If you have the right people in the right roles then the next thing is to ensure they are working on the things that matter; the things that are actually important to the success of the business, not the things that they ‘like’ doing. It is human nature to gravitate towards the things that we like doing, the things that make us feel good, but quite often these are not the things that are critical to business success. An example of this might be ensuring the sales team is focussed on selling higher margin products, instead of the more easy to sell lower margin products. Another example might be ensuring the sales team is following up all quotes or proposals within a certain timeframe. We all know that a good quote follow-up process improves the conversion rate substantially. Once again these may be the ‘harder’ things to do but they are absolutely critical to business success.
Which brings me to my next point, you must have a list of critical success factors for your business and you must share them with your team, and discuss them on a regular basis. This is about educating the team as to what is important. It is difficult for most employees to get a holistic view of the business, to understand how the parts fit together to make the whole. There are two main reasons for this. Firstly, most employees have never been business owners and therefore just don’t understand it. Secondly they may have no experience or skills in the other business areas outside of what they do. Regularly sharing the critical success factors with your team will get them focussed on what’s important. You can also keep highlighting the most important duties or tasks on their Position Description to ensure they are using their time effectively, and improving their productivity.
4. The Right Way
This is where the people and the systems come together. Systems run the business and people run the systems. They go together like peas and carrots. How many times do you see people performing the same task in a different way? This is OK, except when it takes two or three times longer, contributes to quality issues, and holds up product or service delivery! That is why you must have written procedures for all key tasks. The procedure will be the ‘best way so far’ to do the task. It will enable consistency in the way things are done, and will enable staff to be cross trained to reduce business risk should someone leave, or to cover for someone while they are on holiday.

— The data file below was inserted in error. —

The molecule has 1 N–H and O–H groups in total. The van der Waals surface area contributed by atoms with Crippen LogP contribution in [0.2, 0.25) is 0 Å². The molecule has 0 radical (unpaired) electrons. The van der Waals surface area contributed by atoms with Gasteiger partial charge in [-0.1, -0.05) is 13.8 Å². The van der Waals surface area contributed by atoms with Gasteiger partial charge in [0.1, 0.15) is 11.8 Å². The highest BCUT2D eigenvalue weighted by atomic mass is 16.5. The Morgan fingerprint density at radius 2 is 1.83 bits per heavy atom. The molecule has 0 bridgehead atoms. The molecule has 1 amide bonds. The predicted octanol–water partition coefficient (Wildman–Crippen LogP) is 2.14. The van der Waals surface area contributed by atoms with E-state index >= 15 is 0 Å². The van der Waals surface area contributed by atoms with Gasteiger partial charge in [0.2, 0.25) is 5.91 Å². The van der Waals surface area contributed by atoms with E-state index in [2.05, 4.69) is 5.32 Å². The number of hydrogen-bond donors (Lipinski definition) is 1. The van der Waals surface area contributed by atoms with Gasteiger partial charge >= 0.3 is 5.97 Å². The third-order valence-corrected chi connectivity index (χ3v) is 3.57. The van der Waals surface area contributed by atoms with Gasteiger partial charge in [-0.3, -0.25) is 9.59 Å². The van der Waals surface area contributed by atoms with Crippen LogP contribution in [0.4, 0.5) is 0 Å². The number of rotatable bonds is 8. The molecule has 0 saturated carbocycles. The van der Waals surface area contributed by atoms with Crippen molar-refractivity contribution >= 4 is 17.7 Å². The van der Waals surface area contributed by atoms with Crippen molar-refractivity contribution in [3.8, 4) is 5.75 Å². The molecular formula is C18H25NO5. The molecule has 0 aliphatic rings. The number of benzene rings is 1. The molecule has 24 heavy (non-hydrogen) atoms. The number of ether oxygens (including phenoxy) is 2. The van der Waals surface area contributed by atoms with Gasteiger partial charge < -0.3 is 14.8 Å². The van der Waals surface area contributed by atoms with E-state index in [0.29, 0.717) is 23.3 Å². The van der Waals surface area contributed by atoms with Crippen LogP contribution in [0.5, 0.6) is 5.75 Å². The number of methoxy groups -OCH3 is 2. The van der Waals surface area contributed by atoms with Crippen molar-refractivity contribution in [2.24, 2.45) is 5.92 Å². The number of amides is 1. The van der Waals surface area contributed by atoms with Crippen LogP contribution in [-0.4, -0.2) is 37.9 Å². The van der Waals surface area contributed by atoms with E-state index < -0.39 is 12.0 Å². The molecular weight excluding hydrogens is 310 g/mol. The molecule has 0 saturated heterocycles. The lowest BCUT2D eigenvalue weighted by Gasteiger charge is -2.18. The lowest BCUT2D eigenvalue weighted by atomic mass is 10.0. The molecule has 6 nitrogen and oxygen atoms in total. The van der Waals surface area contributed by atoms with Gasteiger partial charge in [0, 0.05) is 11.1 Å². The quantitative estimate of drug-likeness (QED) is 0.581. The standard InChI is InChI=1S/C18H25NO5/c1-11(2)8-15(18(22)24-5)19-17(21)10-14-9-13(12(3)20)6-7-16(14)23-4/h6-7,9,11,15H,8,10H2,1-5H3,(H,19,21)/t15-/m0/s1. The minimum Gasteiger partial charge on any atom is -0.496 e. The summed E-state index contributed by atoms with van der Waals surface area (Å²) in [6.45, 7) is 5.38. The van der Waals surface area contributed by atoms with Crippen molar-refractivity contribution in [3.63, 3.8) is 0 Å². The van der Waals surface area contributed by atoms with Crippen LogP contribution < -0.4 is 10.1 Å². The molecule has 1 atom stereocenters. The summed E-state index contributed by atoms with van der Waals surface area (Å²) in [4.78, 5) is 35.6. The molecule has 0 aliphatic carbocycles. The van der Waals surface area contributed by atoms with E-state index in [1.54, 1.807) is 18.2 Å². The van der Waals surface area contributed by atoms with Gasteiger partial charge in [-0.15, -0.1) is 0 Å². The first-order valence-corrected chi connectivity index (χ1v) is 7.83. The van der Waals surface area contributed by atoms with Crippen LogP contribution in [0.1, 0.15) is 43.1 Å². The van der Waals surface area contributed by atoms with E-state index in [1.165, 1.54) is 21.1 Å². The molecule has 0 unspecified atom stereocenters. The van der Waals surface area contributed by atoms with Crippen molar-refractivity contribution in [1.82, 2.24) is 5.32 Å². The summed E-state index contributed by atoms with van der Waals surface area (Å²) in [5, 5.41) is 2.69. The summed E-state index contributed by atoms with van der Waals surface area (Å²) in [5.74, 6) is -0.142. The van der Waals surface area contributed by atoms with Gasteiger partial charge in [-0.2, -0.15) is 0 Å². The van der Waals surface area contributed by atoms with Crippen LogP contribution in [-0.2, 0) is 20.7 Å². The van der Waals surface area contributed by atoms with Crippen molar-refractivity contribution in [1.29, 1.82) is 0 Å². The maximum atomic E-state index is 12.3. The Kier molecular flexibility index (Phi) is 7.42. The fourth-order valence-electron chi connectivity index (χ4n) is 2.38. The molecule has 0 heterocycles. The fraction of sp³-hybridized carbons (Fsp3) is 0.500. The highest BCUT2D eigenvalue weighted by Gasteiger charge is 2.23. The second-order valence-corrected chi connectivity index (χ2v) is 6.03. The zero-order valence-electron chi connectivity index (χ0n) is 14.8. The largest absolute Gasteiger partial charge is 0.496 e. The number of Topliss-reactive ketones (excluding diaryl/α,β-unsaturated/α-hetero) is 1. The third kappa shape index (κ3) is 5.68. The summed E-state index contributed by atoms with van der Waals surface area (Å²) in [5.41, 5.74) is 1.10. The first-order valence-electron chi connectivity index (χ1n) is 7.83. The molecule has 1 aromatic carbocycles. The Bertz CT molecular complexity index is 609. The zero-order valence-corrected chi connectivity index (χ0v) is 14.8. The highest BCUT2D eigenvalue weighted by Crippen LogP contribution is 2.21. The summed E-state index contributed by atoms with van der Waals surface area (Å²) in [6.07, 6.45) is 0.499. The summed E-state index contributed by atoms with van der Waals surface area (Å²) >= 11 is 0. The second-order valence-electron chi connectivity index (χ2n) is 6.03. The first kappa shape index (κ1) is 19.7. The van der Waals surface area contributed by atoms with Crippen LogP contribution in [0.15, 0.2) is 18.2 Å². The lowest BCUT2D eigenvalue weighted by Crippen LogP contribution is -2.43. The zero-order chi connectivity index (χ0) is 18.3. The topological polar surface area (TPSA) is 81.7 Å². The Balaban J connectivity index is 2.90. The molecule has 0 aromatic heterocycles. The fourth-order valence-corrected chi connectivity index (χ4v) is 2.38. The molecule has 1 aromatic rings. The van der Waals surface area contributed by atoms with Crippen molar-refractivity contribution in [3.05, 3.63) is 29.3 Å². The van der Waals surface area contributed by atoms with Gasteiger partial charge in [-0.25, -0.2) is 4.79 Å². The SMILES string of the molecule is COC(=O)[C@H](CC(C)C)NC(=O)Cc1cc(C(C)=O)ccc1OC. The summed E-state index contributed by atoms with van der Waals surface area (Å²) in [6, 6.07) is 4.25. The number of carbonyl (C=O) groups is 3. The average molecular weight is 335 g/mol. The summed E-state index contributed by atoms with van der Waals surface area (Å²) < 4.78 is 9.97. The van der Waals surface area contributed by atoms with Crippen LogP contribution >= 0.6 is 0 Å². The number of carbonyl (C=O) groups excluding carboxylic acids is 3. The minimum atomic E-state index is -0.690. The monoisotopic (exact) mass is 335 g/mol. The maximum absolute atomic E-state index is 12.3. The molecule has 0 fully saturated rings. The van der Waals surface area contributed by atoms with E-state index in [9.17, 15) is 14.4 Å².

One starting place for writing procedures is the Position Description. If the Position Descriptions are detailed enough, it is quite easy to identify key procedures from them. Once again think about those tasks which are critical to the success of the business, and ensure as a minimum you have procedures in place for those tasks. The procedures should be in a standard format, be easy to follow, and they should be easy to find; therefore they must be housed in the electronic filing system in a structure where everyone can retrieve them quickly and easily. I have seen some businesses where collectively all employees were spending two hours a day just locating and retrieving files. This translated to a revenue opportunity cost of $300 per day, or what finally woke them up, $72,000 a year.
5. With the Right Resources
Finally you must ensure you are providing the team with all the tools and resources they require to be productive, energised and successful. If the team is successful then the business will be successful. Do you have suitable hardware and software in place? Does the sales team have appropriate sales tools? Is there any training required to improve current skills or teach new skills? Is there a good performance management or feedback system in place? Do you have the appropriate leadership skills to motivate and nurture your team, and do you have KPI’s in place to measure their productivity? Is their work environment suitable?
As a change management tool, the ‘Five Rights’ model really works. It will allow you to structure your business so you have a highly productive and energised team. It will allow you to pursue a differentiation strategy based around providing an exceptional customer experience so you can stand out from the crowd. And at the end of the day if your team is more productive, your business will be more profitable.
Written by Wayne Griffiths from Raffino Business Solutions. If you want to know more talk with Wayne on 0408 773 817 or firstname.lastname@example.org